Chicago Cubs: Jason Heyward would be a waste of money


Outfielder Jason Heyward is widely considered one of the best non-pitcher free agents on the market. So why is he a tremendous waste of money for the Chicago Cubs?

On a national scale, the biggest problem with the Chicago Cubs’ roster, which won 97 games and were within four wins of a World Series berth this season, is outfield defense.

Kyle Schwarber, who clubs home runs like it’s nothing, took over duties in left field in the postseason, joining the likes of free agent Dexter Fowler and Cuban slugger Jorge Soler – together forming one of the shakiest outfield defenses in the league.

The trio turned in dWAR figures of -0.2, -1.0 and -1.3, respectively, with Schwarber being the best of the three. Of course, that may be due, in part, to his smaller sample size – but that’s neither here nor there.

Fowler probably won’t be back in 2016. We’ve discussed this at-length in recent weeks and you can check some of that out here. So with Fowler gone, that leaves two players coming off their first tastes of big league action manning two spots, with a less-than-stellar defensive resume to their names.

Of course, the Cubs could look inward this offseason, signing someone like Austin Jackson to a deal to handle center-field duties until Albert Almora is ready – but another option would be spending big on a prime-time defensive player like Jason Heyward.

According to Fangraphs, Heyward was the best defensive right-fielder in the game this year – and with good reason. He saved 22 runs with his defense – by contrast, the next-best player, the Mets’ Curtis Granderson, saved 12. His UZR of 20.8 was by-far the best in the league and that’s not even taking into account his bat, which, suffice to say, only adds to the interest he’s receiving.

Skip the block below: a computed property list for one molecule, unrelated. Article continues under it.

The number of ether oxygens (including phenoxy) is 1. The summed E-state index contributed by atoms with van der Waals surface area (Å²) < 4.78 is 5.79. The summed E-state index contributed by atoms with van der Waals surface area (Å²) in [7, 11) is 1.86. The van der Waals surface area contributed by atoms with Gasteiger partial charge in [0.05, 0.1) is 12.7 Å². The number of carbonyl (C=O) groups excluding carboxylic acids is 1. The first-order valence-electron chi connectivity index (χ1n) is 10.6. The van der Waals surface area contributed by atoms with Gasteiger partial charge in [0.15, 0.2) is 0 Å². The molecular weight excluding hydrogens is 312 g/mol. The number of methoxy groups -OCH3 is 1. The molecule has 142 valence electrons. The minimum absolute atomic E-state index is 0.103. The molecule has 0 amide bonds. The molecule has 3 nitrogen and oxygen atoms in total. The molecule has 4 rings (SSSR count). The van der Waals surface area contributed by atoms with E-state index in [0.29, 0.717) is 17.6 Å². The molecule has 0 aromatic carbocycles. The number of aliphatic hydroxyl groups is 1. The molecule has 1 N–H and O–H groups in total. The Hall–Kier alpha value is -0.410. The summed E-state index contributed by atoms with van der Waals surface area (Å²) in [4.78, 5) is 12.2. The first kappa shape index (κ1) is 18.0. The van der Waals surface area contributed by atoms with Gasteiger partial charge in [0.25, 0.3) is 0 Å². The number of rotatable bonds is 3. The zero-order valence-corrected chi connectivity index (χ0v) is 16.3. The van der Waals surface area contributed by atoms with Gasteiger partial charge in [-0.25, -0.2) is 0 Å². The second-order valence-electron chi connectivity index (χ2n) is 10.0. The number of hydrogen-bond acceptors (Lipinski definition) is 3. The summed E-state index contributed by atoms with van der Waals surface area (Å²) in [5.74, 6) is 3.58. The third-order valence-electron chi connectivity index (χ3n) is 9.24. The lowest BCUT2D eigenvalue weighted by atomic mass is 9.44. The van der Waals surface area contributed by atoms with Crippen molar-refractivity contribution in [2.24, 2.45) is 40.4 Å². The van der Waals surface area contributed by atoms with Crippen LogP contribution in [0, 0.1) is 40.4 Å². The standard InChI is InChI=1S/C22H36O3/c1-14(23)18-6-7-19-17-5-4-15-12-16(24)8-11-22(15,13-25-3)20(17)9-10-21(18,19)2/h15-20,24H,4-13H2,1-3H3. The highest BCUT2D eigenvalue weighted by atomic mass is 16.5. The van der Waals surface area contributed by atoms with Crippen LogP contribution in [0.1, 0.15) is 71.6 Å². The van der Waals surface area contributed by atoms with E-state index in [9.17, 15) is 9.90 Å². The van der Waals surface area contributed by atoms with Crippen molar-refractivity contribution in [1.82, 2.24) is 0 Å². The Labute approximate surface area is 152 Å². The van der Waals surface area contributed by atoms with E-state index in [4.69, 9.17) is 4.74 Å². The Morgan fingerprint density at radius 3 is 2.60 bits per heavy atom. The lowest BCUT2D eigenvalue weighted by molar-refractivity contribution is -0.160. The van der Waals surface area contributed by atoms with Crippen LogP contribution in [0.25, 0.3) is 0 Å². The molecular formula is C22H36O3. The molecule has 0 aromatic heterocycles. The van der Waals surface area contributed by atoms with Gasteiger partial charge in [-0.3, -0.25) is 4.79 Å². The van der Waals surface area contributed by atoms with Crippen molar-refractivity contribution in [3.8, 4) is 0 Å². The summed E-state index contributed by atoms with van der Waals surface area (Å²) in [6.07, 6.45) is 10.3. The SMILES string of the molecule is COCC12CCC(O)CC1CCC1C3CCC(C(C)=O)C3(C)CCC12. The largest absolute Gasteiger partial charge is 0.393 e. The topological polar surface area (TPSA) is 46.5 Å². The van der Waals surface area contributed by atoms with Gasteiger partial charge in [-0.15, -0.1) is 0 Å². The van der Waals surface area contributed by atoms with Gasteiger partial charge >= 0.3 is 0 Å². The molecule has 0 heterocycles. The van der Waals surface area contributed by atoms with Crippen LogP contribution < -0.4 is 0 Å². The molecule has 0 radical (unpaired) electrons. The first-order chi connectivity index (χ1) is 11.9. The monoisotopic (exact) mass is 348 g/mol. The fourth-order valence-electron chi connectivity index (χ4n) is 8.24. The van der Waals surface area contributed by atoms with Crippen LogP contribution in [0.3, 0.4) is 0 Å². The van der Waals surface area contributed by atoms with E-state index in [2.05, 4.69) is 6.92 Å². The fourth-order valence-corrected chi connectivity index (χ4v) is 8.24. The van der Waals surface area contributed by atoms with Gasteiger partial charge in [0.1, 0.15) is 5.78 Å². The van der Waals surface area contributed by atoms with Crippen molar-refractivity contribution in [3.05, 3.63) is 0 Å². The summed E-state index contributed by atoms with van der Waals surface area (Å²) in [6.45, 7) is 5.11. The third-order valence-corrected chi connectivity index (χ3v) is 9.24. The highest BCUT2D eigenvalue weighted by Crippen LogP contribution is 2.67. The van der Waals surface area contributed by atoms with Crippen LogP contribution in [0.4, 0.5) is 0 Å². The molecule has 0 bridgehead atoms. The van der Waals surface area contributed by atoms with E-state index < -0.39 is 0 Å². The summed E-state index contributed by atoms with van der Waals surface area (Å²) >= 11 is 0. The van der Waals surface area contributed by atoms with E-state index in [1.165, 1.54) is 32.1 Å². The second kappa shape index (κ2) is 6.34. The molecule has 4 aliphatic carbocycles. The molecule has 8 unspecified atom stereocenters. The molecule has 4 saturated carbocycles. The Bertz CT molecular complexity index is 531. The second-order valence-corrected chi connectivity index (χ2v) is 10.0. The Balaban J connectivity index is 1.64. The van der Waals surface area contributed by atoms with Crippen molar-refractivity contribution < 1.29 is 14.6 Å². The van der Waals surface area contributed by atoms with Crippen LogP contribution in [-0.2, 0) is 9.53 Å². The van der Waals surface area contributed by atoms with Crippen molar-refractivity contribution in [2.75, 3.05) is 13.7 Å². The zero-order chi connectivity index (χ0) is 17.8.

Heyward will no-doubt be the St. Louis Cardinals’ top offseason priority. He’s probably going to get somewhere north of $150 million this winter – due to a combination of his youth (he’s heading into his age 26 season) and his apparent talent.

But for the Chicago Cubs, he’d be the biggest mistake the team could possibly make.

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I could make this argument based solely on his high asking price – but there’s another angle to this discussion that I realized earlier this week: Alex Gordon will likely only get $85-$95 million this winter, and has numbers that are damn-near identical to those of Heyward.

Over 162-game averages, Heyward hits 19 homers and drives in 68 runs with a .268/.353/.431 slash-line. By comparison, Gordon, who now has a World Series ring under his belt, averages 19 long-balls, 75 RBI and a .269/.348/.435 line during his career.

So why would Chicago, a team that clearly needs starting pitching depth, spend $150 million on an outfielder when they could give almost half that amount to a comparable player?

In short, they wouldn’t.

Don’t expect Jason Heyward to be in the Chicago Cubs’ plans this offseason. He’s overpriced and while he’s tremendously talented, there’s no place for him in this organization’s big picture plans.